Sure. There was a time when Richard Pryor’s popularity kicked in strong, and there really was a feeling from me—not that I wanted to use profanity—but it just seemed like this was due to Richard’s sales and the publicity. . . . Hey man, it’s a matter of sort of “keeping up with the Pryors.” I was at the Las Vegas Hilton, and it had been on my mind for some time. But I had rejected it because I just always felt I didn’t want it. That particular night I went into a story about my father, and I gave my father the profanity while addressing me. I think I did it for about two or three minutes, which is a long time. The next day, Barron Hilton called the owner of the hotel in Las Vegas. Barron never bothered me, and I was drawing strong, so . . . He said, “Bill, I just want you to read something. And you just do what you want with it.” It was a letter from six nuns who had seen that show. And they very nicely said that they were disappointed that a fellow they felt comfortable with had disappointed them with the use of the profanity. They didn’t ask for their money back, they didn’t say they walked out, but they just felt that they respected this fellow, Mr. Cosby, so much and he really and truly did not need to go in the direction of this, the [foul] language was unnecessary. Then they wished me the best. That was the day . . . that was it. I wasn’t too happy anyway, so the letter just helped close the book on that. And for my not embracing it [working blue], I have been able to turn over volumes of thoughts and write about them and turn them into modernist routines.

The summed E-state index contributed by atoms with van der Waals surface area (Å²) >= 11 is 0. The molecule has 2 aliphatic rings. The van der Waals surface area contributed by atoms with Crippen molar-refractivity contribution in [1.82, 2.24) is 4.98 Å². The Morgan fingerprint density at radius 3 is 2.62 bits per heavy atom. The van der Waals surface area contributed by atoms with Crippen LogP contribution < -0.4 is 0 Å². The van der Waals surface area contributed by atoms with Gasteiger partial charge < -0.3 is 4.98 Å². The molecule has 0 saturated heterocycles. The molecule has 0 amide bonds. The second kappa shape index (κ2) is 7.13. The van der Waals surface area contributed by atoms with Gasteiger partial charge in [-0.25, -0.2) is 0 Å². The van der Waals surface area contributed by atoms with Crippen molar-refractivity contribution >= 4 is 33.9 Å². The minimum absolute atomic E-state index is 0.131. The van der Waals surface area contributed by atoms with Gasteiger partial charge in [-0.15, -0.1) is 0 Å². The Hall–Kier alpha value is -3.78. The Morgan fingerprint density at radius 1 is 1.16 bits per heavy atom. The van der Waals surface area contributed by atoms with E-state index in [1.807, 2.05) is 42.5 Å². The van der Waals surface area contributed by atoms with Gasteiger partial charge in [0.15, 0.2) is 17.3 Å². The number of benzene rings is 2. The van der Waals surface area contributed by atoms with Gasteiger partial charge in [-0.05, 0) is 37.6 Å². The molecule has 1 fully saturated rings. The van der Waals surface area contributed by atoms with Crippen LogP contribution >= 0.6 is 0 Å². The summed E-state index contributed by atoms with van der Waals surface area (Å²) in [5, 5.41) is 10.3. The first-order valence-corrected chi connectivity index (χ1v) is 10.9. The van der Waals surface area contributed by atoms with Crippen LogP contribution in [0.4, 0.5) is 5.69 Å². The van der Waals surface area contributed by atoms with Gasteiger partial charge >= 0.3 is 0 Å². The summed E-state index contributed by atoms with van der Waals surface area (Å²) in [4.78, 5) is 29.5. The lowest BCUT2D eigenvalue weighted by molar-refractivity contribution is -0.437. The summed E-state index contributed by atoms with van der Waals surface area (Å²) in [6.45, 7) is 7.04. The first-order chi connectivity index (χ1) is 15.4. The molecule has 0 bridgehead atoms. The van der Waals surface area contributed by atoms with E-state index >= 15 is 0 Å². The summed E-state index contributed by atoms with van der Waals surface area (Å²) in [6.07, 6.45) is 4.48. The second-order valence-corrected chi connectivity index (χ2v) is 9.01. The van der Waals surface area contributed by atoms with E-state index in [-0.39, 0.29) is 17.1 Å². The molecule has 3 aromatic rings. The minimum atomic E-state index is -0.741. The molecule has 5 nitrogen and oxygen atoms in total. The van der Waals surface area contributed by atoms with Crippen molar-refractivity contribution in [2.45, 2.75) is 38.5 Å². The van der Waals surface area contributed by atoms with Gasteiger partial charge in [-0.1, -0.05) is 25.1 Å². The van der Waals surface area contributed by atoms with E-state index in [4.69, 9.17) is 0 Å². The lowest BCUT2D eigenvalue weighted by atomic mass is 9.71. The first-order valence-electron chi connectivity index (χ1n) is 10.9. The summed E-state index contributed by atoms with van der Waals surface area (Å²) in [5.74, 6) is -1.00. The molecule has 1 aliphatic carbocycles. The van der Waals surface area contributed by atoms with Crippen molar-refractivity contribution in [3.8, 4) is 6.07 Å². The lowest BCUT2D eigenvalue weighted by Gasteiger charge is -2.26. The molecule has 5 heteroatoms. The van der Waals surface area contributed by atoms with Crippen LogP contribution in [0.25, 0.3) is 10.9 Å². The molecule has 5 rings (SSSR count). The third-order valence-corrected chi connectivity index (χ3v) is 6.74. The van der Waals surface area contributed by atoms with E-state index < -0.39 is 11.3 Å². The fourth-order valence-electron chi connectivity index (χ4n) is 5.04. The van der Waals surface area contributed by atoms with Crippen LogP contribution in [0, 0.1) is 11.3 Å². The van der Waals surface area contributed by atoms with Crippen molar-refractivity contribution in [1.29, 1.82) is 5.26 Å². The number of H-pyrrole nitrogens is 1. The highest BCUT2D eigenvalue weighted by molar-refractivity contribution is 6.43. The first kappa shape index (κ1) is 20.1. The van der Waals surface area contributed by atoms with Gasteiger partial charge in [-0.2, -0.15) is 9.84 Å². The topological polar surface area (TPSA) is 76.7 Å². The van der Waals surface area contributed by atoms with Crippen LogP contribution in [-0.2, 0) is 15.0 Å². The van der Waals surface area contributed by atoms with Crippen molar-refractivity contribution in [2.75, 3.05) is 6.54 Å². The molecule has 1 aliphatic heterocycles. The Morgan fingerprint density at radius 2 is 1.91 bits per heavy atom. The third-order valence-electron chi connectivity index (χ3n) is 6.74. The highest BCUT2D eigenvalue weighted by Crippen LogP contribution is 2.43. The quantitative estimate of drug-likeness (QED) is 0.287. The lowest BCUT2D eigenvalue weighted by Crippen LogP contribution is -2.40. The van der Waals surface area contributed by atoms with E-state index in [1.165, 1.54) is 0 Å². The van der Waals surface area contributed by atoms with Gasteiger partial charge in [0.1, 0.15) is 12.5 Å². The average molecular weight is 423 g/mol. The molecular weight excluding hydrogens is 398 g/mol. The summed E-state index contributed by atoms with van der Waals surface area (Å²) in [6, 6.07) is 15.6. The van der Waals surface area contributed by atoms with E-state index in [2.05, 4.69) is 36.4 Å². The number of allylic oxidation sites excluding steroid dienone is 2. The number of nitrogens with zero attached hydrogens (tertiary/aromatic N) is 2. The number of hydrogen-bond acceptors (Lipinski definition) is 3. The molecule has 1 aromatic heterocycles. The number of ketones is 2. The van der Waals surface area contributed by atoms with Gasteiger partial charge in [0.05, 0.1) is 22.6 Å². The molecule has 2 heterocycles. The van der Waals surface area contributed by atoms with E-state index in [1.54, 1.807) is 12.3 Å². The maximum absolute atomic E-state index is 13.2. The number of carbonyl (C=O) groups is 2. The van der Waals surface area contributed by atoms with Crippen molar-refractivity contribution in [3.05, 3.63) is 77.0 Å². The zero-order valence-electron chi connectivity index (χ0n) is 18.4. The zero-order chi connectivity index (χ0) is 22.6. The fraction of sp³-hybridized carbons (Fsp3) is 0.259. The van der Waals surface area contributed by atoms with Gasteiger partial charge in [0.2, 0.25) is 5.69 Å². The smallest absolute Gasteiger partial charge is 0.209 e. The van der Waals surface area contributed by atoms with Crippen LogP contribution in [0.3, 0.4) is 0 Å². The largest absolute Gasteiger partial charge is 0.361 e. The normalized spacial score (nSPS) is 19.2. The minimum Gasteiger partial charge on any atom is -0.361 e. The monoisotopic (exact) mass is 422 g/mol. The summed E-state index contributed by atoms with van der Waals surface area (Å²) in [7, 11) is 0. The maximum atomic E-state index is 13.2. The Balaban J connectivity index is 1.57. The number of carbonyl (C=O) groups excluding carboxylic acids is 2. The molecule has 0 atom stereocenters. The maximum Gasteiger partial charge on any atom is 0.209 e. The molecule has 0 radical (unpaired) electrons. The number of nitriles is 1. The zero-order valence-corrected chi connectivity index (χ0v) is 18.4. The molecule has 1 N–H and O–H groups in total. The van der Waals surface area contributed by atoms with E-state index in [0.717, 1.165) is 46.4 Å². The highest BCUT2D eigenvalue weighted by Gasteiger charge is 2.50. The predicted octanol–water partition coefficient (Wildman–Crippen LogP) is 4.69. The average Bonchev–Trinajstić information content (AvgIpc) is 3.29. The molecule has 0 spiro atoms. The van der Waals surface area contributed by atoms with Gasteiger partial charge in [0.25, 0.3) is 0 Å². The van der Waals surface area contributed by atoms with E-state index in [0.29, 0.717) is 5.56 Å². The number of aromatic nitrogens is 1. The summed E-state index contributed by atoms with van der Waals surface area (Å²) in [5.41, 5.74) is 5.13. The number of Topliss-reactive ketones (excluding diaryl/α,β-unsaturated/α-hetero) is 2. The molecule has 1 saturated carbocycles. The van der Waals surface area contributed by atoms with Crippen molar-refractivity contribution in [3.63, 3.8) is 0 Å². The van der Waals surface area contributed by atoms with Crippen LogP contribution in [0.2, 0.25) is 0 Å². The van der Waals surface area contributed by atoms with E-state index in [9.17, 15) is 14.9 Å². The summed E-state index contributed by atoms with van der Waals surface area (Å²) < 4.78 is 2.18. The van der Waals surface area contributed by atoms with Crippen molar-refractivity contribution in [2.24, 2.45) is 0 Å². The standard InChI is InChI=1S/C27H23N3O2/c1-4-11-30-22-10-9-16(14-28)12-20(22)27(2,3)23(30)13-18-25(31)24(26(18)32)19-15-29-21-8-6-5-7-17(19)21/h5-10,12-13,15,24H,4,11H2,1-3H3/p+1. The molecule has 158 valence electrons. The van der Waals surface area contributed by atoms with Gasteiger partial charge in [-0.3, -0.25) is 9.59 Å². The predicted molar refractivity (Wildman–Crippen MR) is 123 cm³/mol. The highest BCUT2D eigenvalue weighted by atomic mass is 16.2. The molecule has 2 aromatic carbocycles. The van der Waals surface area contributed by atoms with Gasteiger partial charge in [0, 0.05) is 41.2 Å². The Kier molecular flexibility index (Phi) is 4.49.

When “I Spy” came out, there was a fear that some network affiliate stations wouldn’t carry the show.
It wasn’t only a fear, it was a reality. Television, in those days, people blamed everything on the South. But they were using the South as a reasonable excuse to do what they wanted with their racist thoughts. The beauty of “I Spy” was that even though there were some stations that had people threatening to pull their commercials because of the presence of this actor—this black man—it didn’t have much strength. But I would not be surprised that there were some stations that did put on something else.

How did your life change after the success of “I Spy”?
NBC allowed me to have my own show, “Chet Kincaid,” which lasted two years. Then I had one-hour variety shows with my variety specials, so the change was just tremendous, the acceptance. I think in 1971, I had four LPs on Billboard’s charts. I had four comedy albums in the Top 10 because radio stations were playing them then. So there you can see the strength, the popularity.

Was there any subject matter you wanted to cover on “Fat Albert and the Cosby Kids” but didn’t feel comfortable approaching?
No, and when you look at the box set of Fat Albert shows, you just look at the titles and see how far ahead that show still is on subject matter.

Which of your television shows had the greatest impact on society?
If you play “Chet Kincaid,” there’s a ton of stuff there, a ton. If you play “I Spy,” you look at it. But people keep saying that I’m the Jackie Robinson of television. And I always say to them, “Well, if I’m the Jackie Robinson, then Robert Culp must have been the Pee Wee Reese and the Eddie Stanky [Robinson's teammates].” We went all around. We went to Mexico, we brought Mexican people into your living room. We brought Japanese, Chinese, and Korean people into your living room because we traveled around the world. We brought Greek people, Italian people into your living room, Spanish people into your living room, English people. So, “I Spy” just wasn’t a black man and a white man, it was all around the world. &


Dead Folks 2010: Television

Dead Folks 2010: Television


Tom Bosley (click for larger version)
January 20, 2011

Tom Bosley (83)